Enlisting Landlords to Prevent Displacement
Recently, the City of Boston announced the creation of the Acquisition Opportunity Program, a $7.5 million loan fund designed to keep currently-affordable rents low. LISC Boston was instrumental in the development of this anti-displacement strategy, and we applaud the City’s commitment to mitigating the impact of gentrification.
In 2014, we and the Massachusetts Association of Community Development Corporations (MACDC) formed the Gentrification Learning Community, a diverse group of residents, community development professionals, and neighborhood organizations, to study the issues causing displacement in our city. At the same time, along with our partners at The Boston Foundation and the Department of Neighborhood Development, we convened the Acquisition and Conversion Working Group, a consortium of more than 20 organizations including CDCs, funders, and city and state officials, to identify strategies for allowing low- and moderate-income people to stay in their homes.
What we found is not news.
Skyrocketing real estate prices, an aging and inadequate housing stock, and a slower-than-average recovery from the Great Recession among minority and low-income families all contribute to the problems of gentrification and displacement. But the solutions we came up with offer real promise.
Sheila Dillon, Chief and Director of Boston’s Department of Neighborhood Development, says "Mayor Walsh has made it very clear to us that we needed to think creatively about new ways to help tenants remain in their homes -- he wants to make sure that the people who have lived in their communities for years can remain there. With the help of partners like LISC and the Boston Foundation, we developed the Acquisition Opportunity Program as one way to attack this problem. We know that it is only one tool, though, and that much more work needs to be done. But we are excited about this pilot program, and grateful to have supportive partners to help us."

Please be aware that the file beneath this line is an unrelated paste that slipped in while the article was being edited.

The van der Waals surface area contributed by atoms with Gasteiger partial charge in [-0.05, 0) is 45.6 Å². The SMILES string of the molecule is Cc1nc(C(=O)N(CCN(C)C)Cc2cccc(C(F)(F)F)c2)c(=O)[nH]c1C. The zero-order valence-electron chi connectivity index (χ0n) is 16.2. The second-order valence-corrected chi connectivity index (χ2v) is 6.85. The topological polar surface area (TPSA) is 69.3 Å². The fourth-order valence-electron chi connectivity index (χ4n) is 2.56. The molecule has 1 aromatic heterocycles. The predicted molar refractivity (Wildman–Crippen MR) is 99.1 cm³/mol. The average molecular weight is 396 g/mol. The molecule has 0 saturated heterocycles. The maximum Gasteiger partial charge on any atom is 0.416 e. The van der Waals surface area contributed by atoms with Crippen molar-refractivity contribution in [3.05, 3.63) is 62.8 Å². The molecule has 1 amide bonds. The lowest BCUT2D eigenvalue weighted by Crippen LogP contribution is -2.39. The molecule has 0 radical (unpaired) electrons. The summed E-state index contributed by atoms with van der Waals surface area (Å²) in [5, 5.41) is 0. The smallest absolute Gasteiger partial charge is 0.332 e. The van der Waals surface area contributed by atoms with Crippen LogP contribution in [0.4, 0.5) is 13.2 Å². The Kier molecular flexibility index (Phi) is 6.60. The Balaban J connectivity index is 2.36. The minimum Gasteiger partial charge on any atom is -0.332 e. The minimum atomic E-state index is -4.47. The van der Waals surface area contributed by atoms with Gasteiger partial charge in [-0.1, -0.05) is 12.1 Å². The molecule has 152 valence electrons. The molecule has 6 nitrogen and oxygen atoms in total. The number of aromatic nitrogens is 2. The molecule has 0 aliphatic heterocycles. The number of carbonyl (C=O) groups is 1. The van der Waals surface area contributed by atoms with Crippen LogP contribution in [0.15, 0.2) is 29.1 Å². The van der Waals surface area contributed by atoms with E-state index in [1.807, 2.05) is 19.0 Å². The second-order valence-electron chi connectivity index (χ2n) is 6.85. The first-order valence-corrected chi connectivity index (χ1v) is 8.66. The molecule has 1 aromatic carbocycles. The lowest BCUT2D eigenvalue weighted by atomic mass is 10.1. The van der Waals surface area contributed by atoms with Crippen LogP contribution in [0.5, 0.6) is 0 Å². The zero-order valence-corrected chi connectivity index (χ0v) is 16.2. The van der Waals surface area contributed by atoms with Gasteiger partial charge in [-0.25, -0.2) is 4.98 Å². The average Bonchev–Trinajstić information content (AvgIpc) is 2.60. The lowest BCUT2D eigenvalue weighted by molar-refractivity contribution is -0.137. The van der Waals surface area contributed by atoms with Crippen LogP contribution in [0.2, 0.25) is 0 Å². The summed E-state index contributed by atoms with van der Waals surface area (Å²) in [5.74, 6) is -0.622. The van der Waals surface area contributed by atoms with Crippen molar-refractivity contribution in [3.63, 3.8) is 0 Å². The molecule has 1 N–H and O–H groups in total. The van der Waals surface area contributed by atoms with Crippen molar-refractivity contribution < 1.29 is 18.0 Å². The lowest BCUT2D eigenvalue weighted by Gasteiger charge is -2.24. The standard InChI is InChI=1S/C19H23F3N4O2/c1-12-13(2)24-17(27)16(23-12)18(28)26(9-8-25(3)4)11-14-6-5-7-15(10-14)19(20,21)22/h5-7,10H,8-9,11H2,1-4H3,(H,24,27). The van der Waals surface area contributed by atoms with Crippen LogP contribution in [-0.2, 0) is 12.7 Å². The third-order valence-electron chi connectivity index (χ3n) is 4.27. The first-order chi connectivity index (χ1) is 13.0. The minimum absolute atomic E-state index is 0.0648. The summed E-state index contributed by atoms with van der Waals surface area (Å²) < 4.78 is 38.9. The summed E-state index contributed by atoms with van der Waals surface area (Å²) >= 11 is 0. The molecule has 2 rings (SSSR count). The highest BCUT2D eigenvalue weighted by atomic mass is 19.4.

The program has the potential to prevent not only displacement, but homelessness as well. It will also allow workers to remain near their jobs, and children to stay in their neighborhood schools.
Perhaps most important of all, when people can stay in the homes they’ve chosen, the fabric of community remains woven tight: Neighbors look out for their each other and their neighborhoods, helping to keep everyone safer, healthier, and happier. And that is an outcome that LISC believes everyone deserves.